Street Date 1/26/21;
Box Office $0.28 million;
$19.99 DVD, $22.99 Blu-ray;
Rated ‘R’ for bloody violence, and language.
Stars Mel Gibson, Walton Goggins, Marianne Jean-Baptiste, Chance Hurstfield, Robert Bockstael, Eric Woolfe, Susanne Sutchy, Deborah Grover.
The idea at the center of Fatman hints at a fun deconstruction of a Christmas movie — a kid upset with his gift hires a hitman to kill Santa Claus. However, the premise turns out to be more intriguing than the execution.
Mel Gibson stars as Chris Cringle, who is presented as the gruff, put-upon chairman of the Christmas workshop whose business is declining every year due to children becoming less enthralled by the magic of the holidays. The workshop gets paid by the U.S. government based on the number of presents delivered, but as Cringle explains, more and more children are being naughty every year, and per the rules of his existence are eligible to receive only coal.
One such child is a spoiled rich kid named Billy (Chance Hurstfield) who tortures his classmates into dropping out of the school science fair so he can win. He is so incensed by receiving a lump of coal that he steals $25,000 from his grandmother to send an assassin played by Walton Goggins to kill Cringle.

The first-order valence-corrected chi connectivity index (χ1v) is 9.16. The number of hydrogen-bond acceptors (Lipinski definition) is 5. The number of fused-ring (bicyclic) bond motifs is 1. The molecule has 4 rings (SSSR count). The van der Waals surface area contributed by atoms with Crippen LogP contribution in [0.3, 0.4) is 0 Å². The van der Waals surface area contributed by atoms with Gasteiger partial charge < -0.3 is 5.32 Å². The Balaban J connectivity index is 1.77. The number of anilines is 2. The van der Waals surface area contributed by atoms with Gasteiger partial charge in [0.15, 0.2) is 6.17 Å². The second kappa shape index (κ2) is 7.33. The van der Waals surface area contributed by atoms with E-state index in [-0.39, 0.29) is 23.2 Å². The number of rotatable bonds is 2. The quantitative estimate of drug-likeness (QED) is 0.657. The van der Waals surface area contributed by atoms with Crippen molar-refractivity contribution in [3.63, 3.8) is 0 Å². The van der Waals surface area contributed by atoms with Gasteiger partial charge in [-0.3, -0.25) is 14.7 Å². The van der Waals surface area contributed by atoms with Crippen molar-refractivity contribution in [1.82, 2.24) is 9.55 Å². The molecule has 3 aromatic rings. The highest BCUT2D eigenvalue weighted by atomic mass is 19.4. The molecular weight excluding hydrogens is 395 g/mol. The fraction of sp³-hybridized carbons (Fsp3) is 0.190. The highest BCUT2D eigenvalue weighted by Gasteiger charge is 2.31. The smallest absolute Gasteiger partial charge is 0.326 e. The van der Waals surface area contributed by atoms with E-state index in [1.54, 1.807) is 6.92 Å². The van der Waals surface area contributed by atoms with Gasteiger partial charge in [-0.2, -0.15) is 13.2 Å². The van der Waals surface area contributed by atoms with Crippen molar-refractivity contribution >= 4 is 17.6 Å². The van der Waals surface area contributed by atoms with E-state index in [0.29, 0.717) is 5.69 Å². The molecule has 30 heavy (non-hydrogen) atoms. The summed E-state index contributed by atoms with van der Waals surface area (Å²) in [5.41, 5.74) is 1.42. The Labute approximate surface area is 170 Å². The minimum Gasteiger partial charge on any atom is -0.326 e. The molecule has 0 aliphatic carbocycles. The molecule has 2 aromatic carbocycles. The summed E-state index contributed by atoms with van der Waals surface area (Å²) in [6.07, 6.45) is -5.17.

In a twist, the killer has his own beef with Santa over crappy childhood Christmases, and has been amassing a collection of toys that seem to have come from the workshop.
Meanwhile, to make ends meet, Cringle takes on another contract with the U.S. government, this time outsourcing the workshop’s elves to make military hardware.
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A modernist take on Santa that is somewhere between Elf and Die Hard by way of No Country for Old Men, the film offers some clever takes on the Santa myth, such as when Cringle returns from his Christmas deliveries and reveals a gunshot wound he has to patch up, the result of an increasingly violent society mistaking his sleigh as hostile. Gibson is certainly a non-traditional Santa, eschewing the jolly red suit for antacid tablets and shots of whiskey to get by in the harsh winters, and using his knowledge of the naughty list to shame men into not cheating on their wives.
The film’s absurdist quality makes it passable as a curio, though its leisurely pacing and sparse action make it seem to drag on a lot longer than its 99 minutes.
Among the Blu-ray extras is a nice commentary track with Mel Gibson, directors Eshom and Ian Nelms, producer Michelle Land, and cinematographer Johnny Derango, that gives a good idea of the flavor the filmmakers were after.
Also included are two storyboard-to-film comparisons of key scenes, running a total of 10 minutes.
Finally, the Blu-ray offers six deleted scenes running nine minutes total with optional commentary by the filmmakers.